Throw Roses in the Rain: Why I love ‘Thunder Road’

Photograph by Jon Sullivan

I’m not young any more, at least not in the teenage sense, and I’m not from small-town America. I wasn’t raised with a crackly second-hand radio playing oldies in the background, I was never fated to take a soul-destroying job with the town’s only real employer, and I never really had a dream in which a Chevy was the archetype of freedom and escape. Maybe all those things are particular to the States, a mythic landscape of cars and jukeboxes and highways stretching far into the horizon, where you escape under cover of night, driving away from your destiny past strange roadside attractions and travelling salesmen selling snake oil and lightning rods.

It’s a storybook world, of course, and one that’s fairly alien to me, coming from the UK and driving a Vauxhall Corsa. But it’s somehow attractive, and may explain, at least partly, why my favourite song is my favourite song.

Thunder Road was released in 1975, the opening track of Springsteen’s Born to Run album. Now, I’m one of those people who likes music but has no pretensions of being a fan; I can’t recite liner notes, I don’t have an opinion on the vinyl vs CD vs MP3 debate. But some songs just stick with me; Thunder Road, the story of an anonymous suitor trying to convince his girlfriend to leave town with him, is one of them. A big part of that is because it’s so evocative, the first few lines describing familiar sounds (doors slamming, Roy Orbison’s Only the Lonely playing on the radio) and enchanted sights (“Like a vision she dance across the porch…”) before presenting a dystopian future for the two of them – worn down by a town that doesn’t give a damn about their dreams or achievements. There’s a way out, but they have to leave, now, because tonight is their last chance, the sort of night where time conspires to stand still just long enough for Mary to be serenaded into a better future than she’d ever find in this deadbeat town.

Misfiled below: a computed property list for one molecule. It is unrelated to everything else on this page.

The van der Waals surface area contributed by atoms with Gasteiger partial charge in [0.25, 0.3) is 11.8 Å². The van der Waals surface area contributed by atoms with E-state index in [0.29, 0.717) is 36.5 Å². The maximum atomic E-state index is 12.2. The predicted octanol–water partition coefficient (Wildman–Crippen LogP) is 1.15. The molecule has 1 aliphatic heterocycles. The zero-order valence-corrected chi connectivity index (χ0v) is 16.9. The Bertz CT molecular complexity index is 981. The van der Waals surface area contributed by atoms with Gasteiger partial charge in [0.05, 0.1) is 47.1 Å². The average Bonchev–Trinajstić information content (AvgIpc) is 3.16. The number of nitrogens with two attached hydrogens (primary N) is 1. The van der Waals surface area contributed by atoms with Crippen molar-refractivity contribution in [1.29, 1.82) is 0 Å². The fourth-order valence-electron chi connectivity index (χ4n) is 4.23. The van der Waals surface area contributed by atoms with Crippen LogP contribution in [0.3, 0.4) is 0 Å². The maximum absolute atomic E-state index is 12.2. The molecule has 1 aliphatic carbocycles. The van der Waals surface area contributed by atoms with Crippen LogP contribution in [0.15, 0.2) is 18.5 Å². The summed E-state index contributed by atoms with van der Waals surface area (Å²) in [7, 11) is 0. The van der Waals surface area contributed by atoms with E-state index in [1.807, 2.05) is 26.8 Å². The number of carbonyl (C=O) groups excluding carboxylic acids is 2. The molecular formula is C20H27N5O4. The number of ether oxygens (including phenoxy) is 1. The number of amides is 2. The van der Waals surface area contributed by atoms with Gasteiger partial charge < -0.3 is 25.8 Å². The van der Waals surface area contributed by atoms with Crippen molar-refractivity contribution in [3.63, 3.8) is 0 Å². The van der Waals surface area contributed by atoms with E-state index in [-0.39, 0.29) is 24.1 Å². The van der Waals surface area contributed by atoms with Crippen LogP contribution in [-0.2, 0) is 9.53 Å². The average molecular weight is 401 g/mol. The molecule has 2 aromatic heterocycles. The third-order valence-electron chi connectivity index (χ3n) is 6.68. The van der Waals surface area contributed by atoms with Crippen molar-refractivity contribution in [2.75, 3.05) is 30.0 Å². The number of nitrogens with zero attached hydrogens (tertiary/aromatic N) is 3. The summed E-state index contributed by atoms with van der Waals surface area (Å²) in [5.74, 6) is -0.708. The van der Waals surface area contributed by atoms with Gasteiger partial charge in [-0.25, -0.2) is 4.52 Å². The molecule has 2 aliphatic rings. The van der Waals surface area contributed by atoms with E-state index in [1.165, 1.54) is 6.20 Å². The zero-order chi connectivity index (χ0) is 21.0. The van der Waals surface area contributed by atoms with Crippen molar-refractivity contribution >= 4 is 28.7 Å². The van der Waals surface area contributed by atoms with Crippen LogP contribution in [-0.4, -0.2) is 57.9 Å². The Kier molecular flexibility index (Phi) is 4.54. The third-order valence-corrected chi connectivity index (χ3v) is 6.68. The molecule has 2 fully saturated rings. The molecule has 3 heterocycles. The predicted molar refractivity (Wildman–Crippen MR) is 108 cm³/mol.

(Then again, I also love Badly Drawn Boy’s cover version, which somehow makes it all sound more British – to me, the narrator is a teenager on a Council estate somewhere, trying to win back his girlfriend by the use of a second-hand Casio keyboard and a car with the P-Plates still attached. It’s smaller and less epic but the story still works.)

Ultimately the song is about hope, and maybe even redemption: no matter your circumstances, there’s an escape route. Life can be better, tomorrow can be different, you’ve just got to cut loose the things that are holding you back. It’s late, but you can still make it if you run. That’s a powerful message, one I guess we all need to hear at various times, when we’re feeling lost, trapped, worn down.

There’s a follow-up song, less hopeful, called The Promise. I must have heard it but I’m avoiding a re-listen. I don’t want to know what happens next; I don’t need to know that, one day, Mary and the song’s narrator will be struggling with divorce or redundancy or cancer. Sure, that’s reality, happily ever afters are often left behind in the dust, and yet…

For me Thunder Road ends with them driving away forever, streetlights giving way to stars, car always moving through that liminal zone between the edge of town and the open road, happy endings forever up for grabs. And I’ll look out the window tonight, offer up a prayer and wonder if, somewhere out there in a small town a continent away, Mary is standing on her doorstep, deciding whether to stay or go.

I hope she gets in the car.


9 thoughts on “Throw Roses in the Rain: Why I love ‘Thunder Road’

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  7. Reid Magney

    Thanks for this. Just listening to a live version of Thunder Road on SiriusXM radio, and thought I’d Google “throw roses in the rain” and see what came up. Pleasantly surprised! BTW, The Promise is more about the broken promises in record contracts than it is a sequel to Thunder Road. There are two versions out there now. The later one is better, IMHO.


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